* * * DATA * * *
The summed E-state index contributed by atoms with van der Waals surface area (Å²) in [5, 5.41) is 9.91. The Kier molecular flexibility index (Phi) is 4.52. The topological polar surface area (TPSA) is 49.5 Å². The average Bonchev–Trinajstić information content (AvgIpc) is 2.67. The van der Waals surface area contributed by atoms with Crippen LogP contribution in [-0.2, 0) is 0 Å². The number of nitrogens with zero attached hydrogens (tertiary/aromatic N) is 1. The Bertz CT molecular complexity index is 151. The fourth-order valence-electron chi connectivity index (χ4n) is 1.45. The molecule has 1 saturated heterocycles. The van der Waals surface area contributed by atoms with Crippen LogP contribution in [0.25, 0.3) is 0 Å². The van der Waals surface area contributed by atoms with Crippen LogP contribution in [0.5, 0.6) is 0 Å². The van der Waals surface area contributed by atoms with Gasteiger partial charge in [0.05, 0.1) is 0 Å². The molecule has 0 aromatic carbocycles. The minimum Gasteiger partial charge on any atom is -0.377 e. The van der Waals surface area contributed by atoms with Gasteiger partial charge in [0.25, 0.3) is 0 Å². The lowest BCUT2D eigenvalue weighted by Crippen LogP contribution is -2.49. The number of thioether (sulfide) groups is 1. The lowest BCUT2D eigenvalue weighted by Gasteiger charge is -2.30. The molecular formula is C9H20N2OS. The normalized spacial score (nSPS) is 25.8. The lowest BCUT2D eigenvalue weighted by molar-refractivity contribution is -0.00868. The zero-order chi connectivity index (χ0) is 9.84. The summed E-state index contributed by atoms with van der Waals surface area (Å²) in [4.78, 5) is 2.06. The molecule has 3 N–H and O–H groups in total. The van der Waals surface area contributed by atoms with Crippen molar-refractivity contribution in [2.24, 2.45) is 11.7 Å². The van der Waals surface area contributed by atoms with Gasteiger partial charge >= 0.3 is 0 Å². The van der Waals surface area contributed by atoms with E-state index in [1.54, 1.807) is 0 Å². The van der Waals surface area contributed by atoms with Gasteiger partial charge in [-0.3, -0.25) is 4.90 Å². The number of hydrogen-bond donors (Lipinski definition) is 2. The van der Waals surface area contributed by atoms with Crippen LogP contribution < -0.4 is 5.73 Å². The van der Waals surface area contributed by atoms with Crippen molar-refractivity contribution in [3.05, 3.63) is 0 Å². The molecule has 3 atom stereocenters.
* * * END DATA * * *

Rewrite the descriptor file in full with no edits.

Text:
The summed E-state index contributed by atoms with van der Waals surface area (Å²) in [5, 5.41) is 9.91. The Kier molecular flexibility index (Phi) is 4.52. The topological polar surface area (TPSA) is 49.5 Å². The average Bonchev–Trinajstić information content (AvgIpc) is 2.67. The van der Waals surface area contributed by atoms with Crippen LogP contribution in [-0.2, 0) is 0 Å². The number of nitrogens with zero attached hydrogens (tertiary/aromatic N) is 1. The Bertz CT molecular complexity index is 151. The fourth-order valence-electron chi connectivity index (χ4n) is 1.45. The molecule has 1 saturated heterocycles. The van der Waals surface area contributed by atoms with Crippen LogP contribution in [0.25, 0.3) is 0 Å². The van der Waals surface area contributed by atoms with Crippen LogP contribution in [0.5, 0.6) is 0 Å². The van der Waals surface area contributed by atoms with Gasteiger partial charge in [0.05, 0.1) is 0 Å². The molecule has 0 aromatic carbocycles. The minimum Gasteiger partial charge on any atom is -0.377 e. The van der Waals surface area contributed by atoms with Gasteiger partial charge in [0.25, 0.3) is 0 Å². The lowest BCUT2D eigenvalue weighted by Crippen LogP contribution is -2.49. The number of thioether (sulfide) groups is 1. The lowest BCUT2D eigenvalue weighted by Gasteiger charge is -2.30. The molecular formula is C9H20N2OS. The normalized spacial score (nSPS) is 25.8. The lowest BCUT2D eigenvalue weighted by molar-refractivity contribution is -0.00868. The zero-order chi connectivity index (χ0) is 9.84. The summed E-state index contributed by atoms with van der Waals surface area (Å²) in [4.78, 5) is 2.06. The molecule has 3 N–H and O–H groups in total. The van der Waals surface area contributed by atoms with Crippen molar-refractivity contribution in [2.24, 2.45) is 11.7 Å². The van der Waals surface area contributed by atoms with Gasteiger partial charge >= 0.3 is 0 Å². The van der Waals surface area contributed by atoms with E-state index in [1.54, 1.807) is 0 Å². The van der Waals surface area contributed by atoms with Gasteiger partial charge in [-0.3, -0.25) is 4.90 Å². The number of hydrogen-bond donors (Lipinski definition) is 2. The van der Waals surface area contributed by atoms with Crippen LogP contribution < -0.4 is 5.73 Å². The van der Waals surface area contributed by atoms with Crippen molar-refractivity contribution in [3.05, 3.63) is 0 Å². The molecule has 3 atom stereocenters.